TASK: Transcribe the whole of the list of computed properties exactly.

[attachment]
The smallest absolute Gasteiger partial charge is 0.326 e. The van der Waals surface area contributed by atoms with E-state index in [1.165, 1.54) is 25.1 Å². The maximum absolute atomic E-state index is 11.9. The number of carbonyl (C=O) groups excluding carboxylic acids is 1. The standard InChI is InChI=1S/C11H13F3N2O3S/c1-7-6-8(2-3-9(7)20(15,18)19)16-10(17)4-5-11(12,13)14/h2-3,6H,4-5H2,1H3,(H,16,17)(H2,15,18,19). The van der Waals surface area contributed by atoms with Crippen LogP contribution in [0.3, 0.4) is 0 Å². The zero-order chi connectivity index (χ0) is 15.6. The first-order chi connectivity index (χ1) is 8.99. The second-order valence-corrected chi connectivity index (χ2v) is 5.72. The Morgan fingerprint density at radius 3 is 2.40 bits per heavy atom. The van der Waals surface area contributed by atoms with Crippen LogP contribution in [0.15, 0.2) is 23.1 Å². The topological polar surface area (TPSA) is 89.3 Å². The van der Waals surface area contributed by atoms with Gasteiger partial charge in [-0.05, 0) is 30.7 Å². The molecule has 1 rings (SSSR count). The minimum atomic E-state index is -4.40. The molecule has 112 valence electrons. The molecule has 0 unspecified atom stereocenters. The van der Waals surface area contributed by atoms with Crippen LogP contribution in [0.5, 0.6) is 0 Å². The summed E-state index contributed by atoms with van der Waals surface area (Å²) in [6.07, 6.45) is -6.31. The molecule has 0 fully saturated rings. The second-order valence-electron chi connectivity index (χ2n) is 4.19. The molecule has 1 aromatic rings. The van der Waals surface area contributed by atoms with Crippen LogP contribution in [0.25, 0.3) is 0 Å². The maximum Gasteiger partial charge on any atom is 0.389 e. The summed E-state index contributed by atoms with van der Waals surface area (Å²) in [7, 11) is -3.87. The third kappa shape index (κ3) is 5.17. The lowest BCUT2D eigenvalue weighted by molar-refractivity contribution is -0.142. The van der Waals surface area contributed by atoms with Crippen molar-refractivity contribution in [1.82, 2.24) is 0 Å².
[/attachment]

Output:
The smallest absolute Gasteiger partial charge is 0.326 e. The van der Waals surface area contributed by atoms with E-state index in [1.165, 1.54) is 25.1 Å². The maximum absolute atomic E-state index is 11.9. The number of carbonyl (C=O) groups excluding carboxylic acids is 1. The standard InChI is InChI=1S/C11H13F3N2O3S/c1-7-6-8(2-3-9(7)20(15,18)19)16-10(17)4-5-11(12,13)14/h2-3,6H,4-5H2,1H3,(H,16,17)(H2,15,18,19). The van der Waals surface area contributed by atoms with Crippen LogP contribution in [0.3, 0.4) is 0 Å². The zero-order chi connectivity index (χ0) is 15.6. The first-order chi connectivity index (χ1) is 8.99. The second-order valence-corrected chi connectivity index (χ2v) is 5.72. The Morgan fingerprint density at radius 3 is 2.40 bits per heavy atom. The van der Waals surface area contributed by atoms with Crippen LogP contribution in [0.15, 0.2) is 23.1 Å². The topological polar surface area (TPSA) is 89.3 Å². The van der Waals surface area contributed by atoms with Gasteiger partial charge in [-0.05, 0) is 30.7 Å². The molecule has 1 rings (SSSR count). The minimum atomic E-state index is -4.40. The molecule has 112 valence electrons. The molecule has 0 unspecified atom stereocenters. The van der Waals surface area contributed by atoms with Crippen LogP contribution in [0.5, 0.6) is 0 Å². The summed E-state index contributed by atoms with van der Waals surface area (Å²) in [6.07, 6.45) is -6.31. The molecule has 0 fully saturated rings. The second-order valence-electron chi connectivity index (χ2n) is 4.19. The molecule has 1 aromatic rings. The van der Waals surface area contributed by atoms with Crippen LogP contribution in [0.25, 0.3) is 0 Å². The maximum Gasteiger partial charge on any atom is 0.389 e. The summed E-state index contributed by atoms with van der Waals surface area (Å²) in [7, 11) is -3.87. The third kappa shape index (κ3) is 5.17. The lowest BCUT2D eigenvalue weighted by molar-refractivity contribution is -0.142. The van der Waals surface area contributed by atoms with Crippen molar-refractivity contribution in [1.82, 2.24) is 0 Å².